Today is my birthday.
Another year in this crazy, beautiful, broken, and exciting world. What a gift! I sit here, reflecting on the past three months spent visiting AFCA’s programs in various countries. I visited hospitals which receive medical supplies and equipment from us. I visited children in their schools and orphanages to make sure they are healthy and learning. I spent time with elderly guardians, inquiring about their health, needs, and dreams for the children they are raising. I played with countless children, listening to their stories and paying attention to their dreams. I wrote various budgets for new programs, plans for expansion, and reporting formats for new projects. I drank tea and coffee with project coordinators, thinking of ways to make the projects even better, so that they can serve even more children and other community members. I got sick, went to a hospital for care and got better. I ate everything from sadza and mopani worms to ugali, matoke, and warthog. I saw incredible sunsets, thousands and thousands of bats, held newborns wrapped in blankets made by AFCA volunteers, rode for hours and hours and HOURS in cars, buses and planes. I led two volunteer teams and together, we transformed an orphanage and school with paint and hard work. What an amazing summer!
Along the way, the common thread I saw was hunger – a lack of food for the very poor and with that lack, an increase in illness and hopelessness. Where our livestock and garden programs are happening, hope abounds and children are eating well and healthfully. It is so wonderful seeing happy, healthy children and knowing it is a direct result of drinking good milk and of eating eggs and vegetables. The fact that they are raising their own animals and growing their own vegetables gives them dignity and they know that they can care for themselves well into the future. I loved talking to these families and hearing their hope! It was encouraging and makes me want to do more. And MORE!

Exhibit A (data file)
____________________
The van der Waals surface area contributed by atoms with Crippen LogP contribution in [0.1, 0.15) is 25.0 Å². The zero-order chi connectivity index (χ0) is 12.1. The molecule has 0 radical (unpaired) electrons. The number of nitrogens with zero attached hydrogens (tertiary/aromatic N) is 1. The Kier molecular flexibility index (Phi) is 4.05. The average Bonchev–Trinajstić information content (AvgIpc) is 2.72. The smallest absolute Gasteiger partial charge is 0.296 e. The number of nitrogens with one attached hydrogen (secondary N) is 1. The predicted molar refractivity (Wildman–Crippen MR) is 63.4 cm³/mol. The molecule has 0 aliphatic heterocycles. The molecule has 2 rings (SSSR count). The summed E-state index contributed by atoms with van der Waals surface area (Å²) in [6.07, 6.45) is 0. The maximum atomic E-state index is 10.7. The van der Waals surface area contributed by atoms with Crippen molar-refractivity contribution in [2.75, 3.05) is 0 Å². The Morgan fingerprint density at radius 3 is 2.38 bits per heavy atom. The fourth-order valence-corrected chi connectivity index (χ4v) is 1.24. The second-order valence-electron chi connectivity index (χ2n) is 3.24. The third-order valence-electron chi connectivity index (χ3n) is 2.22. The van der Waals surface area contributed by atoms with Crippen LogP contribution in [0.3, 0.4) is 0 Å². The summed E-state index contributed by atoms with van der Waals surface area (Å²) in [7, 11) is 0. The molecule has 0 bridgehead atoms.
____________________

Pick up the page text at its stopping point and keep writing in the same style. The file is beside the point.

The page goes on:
But where poverty has taken hold and people are living below the poverty line (and even on it and above it), there is much hunger. Prices for food are high and people simply can’t afford simple, healthy food. Instead, they rely on fillers like maize, with a bit of a vegetable on the side, if they are lucky. Protein is not something I saw often on their plates and I certainly didn’t ever see them drinking milk. Some families don’t earn $1 per day, but when I asked various women how much a day of food would cost per person, they’d sit and calculate and in Zimbabwe, the price inevitably came to $1 per person, per day. The meals, though, were terrible – tea (no sugar or milk) for breakfast, maize meal and chimoya (a kale-like green) for lunch and dinner. An onion and a tomato was shared by all of the family members for both meals. This day of meals cost $1. This figure and meal plan was given to me by separate people in different parts of the country. What do they earn per day? Perhaps $1. If they are lucky, they earn a bit more.
With this in mind, I decided to donate my birthday. So simple, really, to ask people to donate to a good cause in lieu of giving me gifts. What’s so neat is that AFCA will use all the funds you donate towards my birthday to provide more sustainable food solutions to children they serve through a program called #PassMyPlate. Gardens with green, red, orange, and yellow vegetables. Goats producing milk and meat. Chickens producing eggs. WOW! What a birthday gift it would be if you decide to donate to make this happen. If you’d like to do that, please donate today here:https://www.crowdrise.com/weaversfeedonechallenge. Children around Africa will be blessed because of you and I will have the best of birthdays, knowing they will break out of the cycle of poverty.